As I picked up my girls from the airport this Friday, I was really oblivious to the horror that had unfolded in the streets of Paris. I did not have a chance to read a paper or hear the news until Rachel and the girls stepped off the plane. The girls came around the corner and greeted me with the normal fanfare of hugs, kisses, and shouts. It was in this moment that a terrifying and ghastly thought came to my mind: what if these girls experience a life of struggle, suffering, and persecution. For months now, I have pondered what they will experience when they are my age.
Through reading (blogs, Facebook posts, Twitter feeds, and the like) this weekend I am aware many probably feel the same way I do. Though you may show it differently at times. For some, their coping is to hide behind ammunition and warfare. That is fair. These people who committed such acts should not run rampant in the streets and let justice roll down. Others have decided to go on mouth foaming rants and speak in malicious rhetoric. While I disagree with this tactic, I do understand that emotion. Finally, many have decided to make this a political discourse. It is quite easy to go there and view the world through your own political lens. None of these reactions come as a surprise, but do they do us any good when it comes to our faith? I guess what I am asking or pondering is how do we live a life of faith and grace in a chaotic age where men blow themselves up for sport and reward?
I want you to meditate for a moment on this quote:
So our hearts and our eyes cannot be caught and dismayed by daily events, however closely we follow them. Above them, we seek and find God the Lord, and in reverence look upon God’s works. We seek and find our Lord Jesus Christ and firmly believe in his victory and in the glory of his community. We seek and find God the Holy Spirit, who give God’s word power over us, greater power than the world can ever gain over us. And so we pray that the work of the triune God will soon be consummated.
These words were penned on September 20, 1939 by German pastor and Theologian Dietrich Bonhoeffer just 19 days after tanks rolled into Poland. The young pastor who would be tried and executed by the Nazis by wars end was urging the church to take the right stand. He believed the church must abide in the word of God and not bow to the will of the state. Many in the church had abandoned their principles and love of God in order to be accepted by the powerful Nazis regime.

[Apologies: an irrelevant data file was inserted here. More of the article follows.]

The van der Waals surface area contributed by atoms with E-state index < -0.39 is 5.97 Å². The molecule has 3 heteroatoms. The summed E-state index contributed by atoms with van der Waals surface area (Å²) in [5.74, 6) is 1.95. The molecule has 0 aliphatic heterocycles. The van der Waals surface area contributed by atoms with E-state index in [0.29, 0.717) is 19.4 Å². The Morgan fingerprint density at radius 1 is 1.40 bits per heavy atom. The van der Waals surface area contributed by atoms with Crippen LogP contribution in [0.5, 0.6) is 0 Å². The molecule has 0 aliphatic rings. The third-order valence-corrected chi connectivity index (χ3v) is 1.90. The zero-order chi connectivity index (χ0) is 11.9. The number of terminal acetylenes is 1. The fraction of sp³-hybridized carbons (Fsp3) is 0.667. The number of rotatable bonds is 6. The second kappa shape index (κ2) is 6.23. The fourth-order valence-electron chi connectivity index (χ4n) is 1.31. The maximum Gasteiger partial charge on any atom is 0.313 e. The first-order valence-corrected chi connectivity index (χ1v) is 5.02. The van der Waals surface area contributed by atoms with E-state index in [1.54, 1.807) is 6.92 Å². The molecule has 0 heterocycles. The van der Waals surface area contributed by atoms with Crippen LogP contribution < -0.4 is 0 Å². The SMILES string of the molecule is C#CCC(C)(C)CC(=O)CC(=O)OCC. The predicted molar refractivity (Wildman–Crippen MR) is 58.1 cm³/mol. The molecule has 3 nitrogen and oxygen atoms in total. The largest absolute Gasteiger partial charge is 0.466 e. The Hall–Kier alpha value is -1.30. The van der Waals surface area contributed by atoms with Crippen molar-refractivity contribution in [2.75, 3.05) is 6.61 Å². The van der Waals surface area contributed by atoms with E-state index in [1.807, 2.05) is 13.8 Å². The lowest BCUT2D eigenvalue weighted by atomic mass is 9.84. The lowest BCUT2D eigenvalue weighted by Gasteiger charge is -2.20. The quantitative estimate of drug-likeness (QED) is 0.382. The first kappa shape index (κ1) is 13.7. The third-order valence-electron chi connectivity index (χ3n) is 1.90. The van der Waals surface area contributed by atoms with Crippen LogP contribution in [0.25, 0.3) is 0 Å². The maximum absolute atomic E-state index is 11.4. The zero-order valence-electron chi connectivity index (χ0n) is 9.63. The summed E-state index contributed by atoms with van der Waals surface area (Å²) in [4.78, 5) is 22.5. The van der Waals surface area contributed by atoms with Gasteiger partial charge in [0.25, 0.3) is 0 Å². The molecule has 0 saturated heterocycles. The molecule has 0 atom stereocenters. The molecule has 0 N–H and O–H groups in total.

In the same letter, Bonhoeffer went on to say, “When fighting and death exercise their wild dominion around us, then we are called to bear witness to God’s love and God’s peace not only by word and thought, but also deeds.” These words bring comfort to me as I try to raise my children in this confusing world.
Our duties as people of faith are to abide in Christ. We are to remain in Him, and despite the chaos, fear, anger, and yes -even in the blood shed- our hope is firmly anchored in Him. We do not let the violent sin of evil men derail us from our mission to preach the Gospel to everyone, to love the helpless, and serve our fellow man.
While I am not wise enough to know what we are to do as a nation nor am I capable to understand the intricacies of national security, I do know that my redeemer lives. He is sovereign and he will never forsake the righteous even in the midst of pain, suffering, and violence. Bonhoeffer was right when he challenged people to live above the problems of war and seek comfort and strength from God. These same people he wrote to would no doubt be wrecked with pain during the power that Hitler’s Germany would exert for the next six years, and those who were lucky enough to survive would have to rebuild a nation that was under constant threat by the Cold War.
The point to all this brings me to this conclusion: no matter the century, the church has survived
in the midst of pain and chaos; even when people are determined to extinguish the flame of God’s people, He is always faithful to preserve His glorious bride. Nero, Hitler, Polpot, Stahlin, and ISIS will not overcome our powerful God. Though pain may befall us and suffering reign in our hearts- He is our hope. Through Him, we are given the grace to live out our faith even in the most complicated societies.
****All quotes used come from: A Testament to Freedom: The Writings of Dietrich Bonhoeffer, edited by Geoffrey B. Kelly and Burton Nelson.